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Water Gardens: How do I place a corkscrew rush in the water?

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lovedirtynails
Portland, OR

July 21, 2012
8:10 AM

Post #9213275

I am just beginning to put plants in my new water feature.. I have a small stream falling about 15 feet into a 800 gallon pond. I have nothing planted around it yet. I do have a few lilies, and hyacinths in the pond have some rush that I am transplanting from another part of my garden and was wondering if it needs to put the rush in soil or can I just weigh down the roots with rocks. Won't soil muck up the pond? Is there a web site someone can recommend for rookies like me? I don't want fish, but I do want to attract frogs and birds, and I want plants around the edges, but once outside the liner, the soil is very dry...it must be different for people with natural water features in their yards.

Will plant roots eventually destroy the liner?

Sorry about these questions. I'm sure they've been answered hundreds of time in this forum, but I've spent hours going through the threads.

anne
KayJones
Panama City Beach, FL
(Zone 8b)

July 21, 2012
9:34 AM

Post #9213346

I have mine in a pot, which is sunken in my pre-formed pond - it's growing well so far.
BonnieGardens
Clermont, FL
(Zone 9a)

July 21, 2012
1:15 PM

Post #9213504

All my plants are in pots sunken at the right depth. Hyacinths are just floating as is water lettuce.
I am in the process of making a screen corral for them with a hoola hoop as their root systems break off and clog my skimmer. I don't put any dirt into my ponds. Plants live fine with just rocks around them here. Nutrients come from fish poop. I have never fertilized as lots of folks do. I had soft rush in my old pond and it did fine just in a pot rocked down. Spirul rush (Juncus) is the same way. I have 2 of those in floating pots and there fine but they were just set in rocks before around edge in about 8 inches of water.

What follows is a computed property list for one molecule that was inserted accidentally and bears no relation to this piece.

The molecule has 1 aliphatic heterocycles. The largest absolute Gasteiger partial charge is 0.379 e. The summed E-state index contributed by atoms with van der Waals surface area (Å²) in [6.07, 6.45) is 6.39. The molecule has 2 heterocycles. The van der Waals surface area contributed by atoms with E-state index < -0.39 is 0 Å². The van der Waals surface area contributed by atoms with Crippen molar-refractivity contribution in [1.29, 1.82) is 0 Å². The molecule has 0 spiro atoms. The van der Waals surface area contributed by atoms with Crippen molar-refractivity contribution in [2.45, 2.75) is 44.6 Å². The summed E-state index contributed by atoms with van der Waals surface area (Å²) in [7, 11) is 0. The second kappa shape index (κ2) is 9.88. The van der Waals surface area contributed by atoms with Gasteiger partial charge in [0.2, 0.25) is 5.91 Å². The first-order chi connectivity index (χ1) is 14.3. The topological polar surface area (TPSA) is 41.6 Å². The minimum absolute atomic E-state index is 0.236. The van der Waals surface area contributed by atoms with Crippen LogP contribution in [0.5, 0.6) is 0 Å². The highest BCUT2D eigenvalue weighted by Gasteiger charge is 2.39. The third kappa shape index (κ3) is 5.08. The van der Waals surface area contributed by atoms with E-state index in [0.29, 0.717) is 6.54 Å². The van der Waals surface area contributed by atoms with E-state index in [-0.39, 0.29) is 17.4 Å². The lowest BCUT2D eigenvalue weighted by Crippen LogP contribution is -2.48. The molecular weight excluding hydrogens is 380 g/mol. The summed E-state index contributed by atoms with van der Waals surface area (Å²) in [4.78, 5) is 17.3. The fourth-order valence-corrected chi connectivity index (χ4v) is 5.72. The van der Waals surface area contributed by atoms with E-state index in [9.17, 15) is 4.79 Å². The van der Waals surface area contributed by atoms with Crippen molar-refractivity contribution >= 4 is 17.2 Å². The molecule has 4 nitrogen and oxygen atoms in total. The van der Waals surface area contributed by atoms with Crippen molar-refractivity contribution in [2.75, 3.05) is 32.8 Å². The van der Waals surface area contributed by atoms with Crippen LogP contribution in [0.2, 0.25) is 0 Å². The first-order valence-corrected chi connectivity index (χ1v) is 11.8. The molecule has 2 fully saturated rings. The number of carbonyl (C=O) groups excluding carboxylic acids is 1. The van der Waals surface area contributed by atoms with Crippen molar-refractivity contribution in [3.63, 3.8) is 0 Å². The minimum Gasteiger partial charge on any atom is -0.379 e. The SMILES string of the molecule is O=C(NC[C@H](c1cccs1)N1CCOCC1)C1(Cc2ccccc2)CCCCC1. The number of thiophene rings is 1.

That umbrella plant will grow in soil or in water. I have 4 sections of that and it mumtiplies and then I break it apart and make more pots of it.
Bonnie
lovedirtynails
Portland, OR

July 21, 2012
2:20 PM

Post #9213569

Well, I don't have any fish poop (no fish), not even frog poop yet, but I will try the soil-less method. I have plenty of rush to experiment with.

Thanks for the help!

anne
BonnieGardens
Clermont, FL
(Zone 9a)

July 22, 2012
11:33 AM

Post #9214455

Anne,
I'll bet they will do fine. Nothing ventured nothing gained. Also, I have canna growing same way in pond. They bloom and are very happy. I used to put them down too far in water now I know 6" in deep enough or else rizhomes don't get enough oxygen. Learned my lesson when I lost some.
Bonnie
PhyllisJ
Johnson City, TN
(Zone 6b)

August 5, 2012
11:06 PM

Post #9231069

Bonnie
Did I understand you correctly that you use the soilless method for rush and cannas? Mine are planted is soil in a pot on the ledge of the pond. If these will do well in a floating container, I would love to try it.
Oberon46
(Mary) Anchorage, AK
(Zone 5b)

August 6, 2012
7:33 AM

Post #9231422

Oh my. Bonnie. You mean that the plants need to have the top of their planting media above water level. I thought when it said they could be in (for example) 10" of water it meant the entire plant from top of the pot up.
Carolyn22
Athens, PA
(Zone 5b)

August 6, 2012
5:34 PM

Post #9232260

If the plant says 10" depth, to me, that means to plant the plant in 10" depth of water. 10" from the bottom of the plant up.

Phyllis - a lot of these plants can grow well without soil. I know a lot of people on this forum use the unscented cat litter. Myself, I use pea gravel for all my plants.

MerryMary
Ocoee (W. Orlando), FL
(Zone 9b)

August 6, 2012
6:07 PM

Post #9232300

I use small river stones (the black ones from Lowes) in a half-sized cement block (like a vase filled with rocks) Eventually the block turns dark and fades away visually. The roots of the plants that sneak out of the bottom get nibbled away by the koi, so the whole thing stays neat and tidy. I plant cannas, water lilies and lotus, umbrella palm, and taro/elephant ears that way... So far, it's been a very easy and clean way to grow pond plants. I never fertilize, I just let the roots take the nutrients out of the water, which also helps keep down algae.